We presented our report to the Chorus board and revised it based on that conversation. The finished report became our map and guide for the work to come.

4. Design

The next step was to develop a visual identity: a logo, color palette, typefaces, and guidelines for using them. We asked the Design Action Collective of Oakland, California to work with us on this phase.

Nadia Khastagir served as project lead for Design Action. They developed several concepts, did further development of the ones Chorus liked best, then produced a final design that became the basis for the website and other materials. 

Tools

With the identity fully developed, we turned our attention to the tools Chorus needed to tell its story.

1. Website — PowerLabs developed a custom WordPress site, but only after we had created a content plan. "Websites should be built after the content is developed, not the other way around," says Randall Smith of PowerLabs. We also created a searchable database of Chorus grants and investments. PowerLabs provides hosting and site maintenance.

2. Copy — We wrote the website copy, sourced images, and wrote case studies about the work of grantees of the foundation. Chorus is very clear that the heroes of their story are the grantees creating change on the frontlines, and the site reflects that focus. 

3. Videos — We agreed to produce a series of videos meant to help funders think about how they might use their funds to advance a just transition. The first one is an invitation to collaborate.

The second focuses on the Chorus Foundation's investment strategy, and encourages funders to use all their assets, not just their grant funds, to support a just transition to the new economy. It tells the story of New Era Windows, a worker-owned cooperative supported by The Working World, an organization that has received investment funds from Chorus.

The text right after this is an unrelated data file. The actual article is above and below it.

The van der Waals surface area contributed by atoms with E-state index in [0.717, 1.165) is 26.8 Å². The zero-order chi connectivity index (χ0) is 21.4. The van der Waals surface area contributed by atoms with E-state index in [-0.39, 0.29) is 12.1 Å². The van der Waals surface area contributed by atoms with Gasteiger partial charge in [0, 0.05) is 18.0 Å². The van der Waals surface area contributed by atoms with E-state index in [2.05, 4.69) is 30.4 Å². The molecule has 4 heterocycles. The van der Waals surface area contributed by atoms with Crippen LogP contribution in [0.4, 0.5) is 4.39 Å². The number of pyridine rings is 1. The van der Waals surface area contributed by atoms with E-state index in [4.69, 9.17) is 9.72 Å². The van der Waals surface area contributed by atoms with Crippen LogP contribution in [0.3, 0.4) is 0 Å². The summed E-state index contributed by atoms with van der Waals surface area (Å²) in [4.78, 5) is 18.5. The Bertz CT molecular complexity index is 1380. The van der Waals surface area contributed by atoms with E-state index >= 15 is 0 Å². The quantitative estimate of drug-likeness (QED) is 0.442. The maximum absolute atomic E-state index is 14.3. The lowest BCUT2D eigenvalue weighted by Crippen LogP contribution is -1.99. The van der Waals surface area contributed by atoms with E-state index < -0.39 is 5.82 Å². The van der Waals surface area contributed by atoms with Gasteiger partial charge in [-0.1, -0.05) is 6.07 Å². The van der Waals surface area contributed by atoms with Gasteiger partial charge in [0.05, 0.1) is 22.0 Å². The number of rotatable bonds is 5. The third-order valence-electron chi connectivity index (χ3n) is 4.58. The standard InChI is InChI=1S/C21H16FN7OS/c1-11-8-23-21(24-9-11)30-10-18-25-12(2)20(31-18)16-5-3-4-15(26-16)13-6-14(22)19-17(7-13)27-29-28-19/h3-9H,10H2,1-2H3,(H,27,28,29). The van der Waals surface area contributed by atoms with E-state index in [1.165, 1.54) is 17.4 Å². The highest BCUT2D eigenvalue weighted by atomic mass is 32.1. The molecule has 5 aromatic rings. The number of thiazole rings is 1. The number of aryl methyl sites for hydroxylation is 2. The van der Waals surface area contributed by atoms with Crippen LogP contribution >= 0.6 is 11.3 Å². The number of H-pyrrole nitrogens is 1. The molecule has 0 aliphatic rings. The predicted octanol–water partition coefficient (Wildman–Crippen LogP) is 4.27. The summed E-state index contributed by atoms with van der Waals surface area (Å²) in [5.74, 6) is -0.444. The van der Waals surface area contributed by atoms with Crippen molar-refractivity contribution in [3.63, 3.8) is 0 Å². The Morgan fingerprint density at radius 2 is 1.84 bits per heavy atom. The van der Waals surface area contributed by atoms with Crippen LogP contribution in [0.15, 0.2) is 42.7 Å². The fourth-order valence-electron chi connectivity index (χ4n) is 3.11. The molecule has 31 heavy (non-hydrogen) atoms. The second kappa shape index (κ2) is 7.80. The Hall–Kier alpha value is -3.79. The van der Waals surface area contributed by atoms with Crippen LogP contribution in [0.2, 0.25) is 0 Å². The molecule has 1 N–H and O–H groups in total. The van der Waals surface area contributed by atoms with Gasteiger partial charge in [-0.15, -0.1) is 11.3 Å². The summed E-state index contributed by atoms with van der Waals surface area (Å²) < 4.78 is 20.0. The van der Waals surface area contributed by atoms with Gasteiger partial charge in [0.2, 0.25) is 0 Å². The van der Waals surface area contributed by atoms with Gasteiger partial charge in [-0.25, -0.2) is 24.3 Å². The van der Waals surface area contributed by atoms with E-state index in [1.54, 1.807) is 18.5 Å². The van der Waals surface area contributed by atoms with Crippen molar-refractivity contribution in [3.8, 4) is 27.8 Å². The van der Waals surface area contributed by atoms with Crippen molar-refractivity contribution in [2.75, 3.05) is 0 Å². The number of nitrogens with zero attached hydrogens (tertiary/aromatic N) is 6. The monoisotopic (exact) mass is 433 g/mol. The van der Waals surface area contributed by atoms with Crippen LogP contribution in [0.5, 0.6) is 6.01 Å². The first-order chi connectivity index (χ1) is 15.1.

We will complete a longer (12-15 minute) video about the work in eastern Kentucky in 2016. The videos are produced and directed by Chris Landry in collaboration with Digital Development Communications

Communications Plan

We have been working with the foundation to develop and implement a communications plan that, at the moment, focuses on social media, media relations, and capacity building for grantees.

Chorus wants to influence conversations in philanthropy about climate change and other issues. There are at least two ways to do that. The harder one, by far, is attracting an audience to one's own website. We thought that would be largely ineffective.

Instead, we are trying to help Chorus go to where the conversations are already taking place. One of the most popular places at the moment is Medium, a platform with a large audience interested in big ideas. 

We are working with Chorus to publish and promote a series of articles by founder Farhad Ebrahimi. The first one, What We’ve Learned After a Decade of Climate Funding, and What We’re Doing Instead, was well received. It's been widely read and discussed in philanthropy circles and has resulted in several interview requests from media outlets like Inside Philanthropy, which wrote this piece and this one after reading the article on Medium.

At the same time, we are looking to see how we can help the foundation's grantees tell their stories more effectively. PowerLabs is offering an email newsletter and webinars for grantees and others, Landry Communications is sharing resources and (soon) workshops, and we'll be offering more in the future. 

Cuong P. Hoang of Mott Philanthropy, which provides staffing and administrative support to Chorus, says of our work:

"Chris immediately understood the culture and values of the Foundation, which is deeply embedded in supporting and working closely with frontline communities in the United States fighting for social justice, especially at the intersection of climate justice, economic justice, racial justice, and democratic participation. His passion for and understanding of the work of the Foundation and grantees is not only reflected in our new logo and the content of our website, but also in his ongoing work with us."

About This Work

It's very satisfying to have the chance to work with a client on the whole range of services described here. Much more often, we're asked to take on a smaller piece of work. Either way, the best results come from open communication between the consultants and client, so expectations are clear and the work can adapt to new needs and opportunities.